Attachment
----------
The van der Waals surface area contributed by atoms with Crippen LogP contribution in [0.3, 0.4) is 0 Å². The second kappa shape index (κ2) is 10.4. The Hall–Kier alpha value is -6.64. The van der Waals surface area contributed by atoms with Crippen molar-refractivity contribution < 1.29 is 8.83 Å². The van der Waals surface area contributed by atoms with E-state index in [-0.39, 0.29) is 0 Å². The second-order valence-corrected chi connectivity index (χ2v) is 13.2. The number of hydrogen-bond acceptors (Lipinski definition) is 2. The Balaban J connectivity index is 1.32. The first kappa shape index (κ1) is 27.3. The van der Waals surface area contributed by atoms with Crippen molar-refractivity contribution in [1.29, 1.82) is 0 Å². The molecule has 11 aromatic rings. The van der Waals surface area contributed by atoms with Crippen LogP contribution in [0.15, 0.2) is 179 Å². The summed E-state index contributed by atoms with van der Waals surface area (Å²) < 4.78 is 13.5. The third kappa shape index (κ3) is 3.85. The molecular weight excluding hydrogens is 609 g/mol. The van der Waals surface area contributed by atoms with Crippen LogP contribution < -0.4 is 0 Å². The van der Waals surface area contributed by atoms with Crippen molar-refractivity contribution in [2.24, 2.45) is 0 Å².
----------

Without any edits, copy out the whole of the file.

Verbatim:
The van der Waals surface area contributed by atoms with Crippen LogP contribution in [0.3, 0.4) is 0 Å². The second kappa shape index (κ2) is 10.4. The Hall–Kier alpha value is -6.64. The van der Waals surface area contributed by atoms with Crippen molar-refractivity contribution < 1.29 is 8.83 Å². The van der Waals surface area contributed by atoms with E-state index in [-0.39, 0.29) is 0 Å². The second-order valence-corrected chi connectivity index (χ2v) is 13.2. The number of hydrogen-bond acceptors (Lipinski definition) is 2. The Balaban J connectivity index is 1.32. The first kappa shape index (κ1) is 27.3. The van der Waals surface area contributed by atoms with Crippen molar-refractivity contribution in [1.29, 1.82) is 0 Å². The molecule has 11 aromatic rings. The van der Waals surface area contributed by atoms with Crippen LogP contribution in [0.15, 0.2) is 179 Å². The summed E-state index contributed by atoms with van der Waals surface area (Å²) < 4.78 is 13.5. The third kappa shape index (κ3) is 3.85. The molecular weight excluding hydrogens is 609 g/mol. The van der Waals surface area contributed by atoms with Crippen LogP contribution < -0.4 is 0 Å². The van der Waals surface area contributed by atoms with Crippen molar-refractivity contribution in [2.24, 2.45) is 0 Å².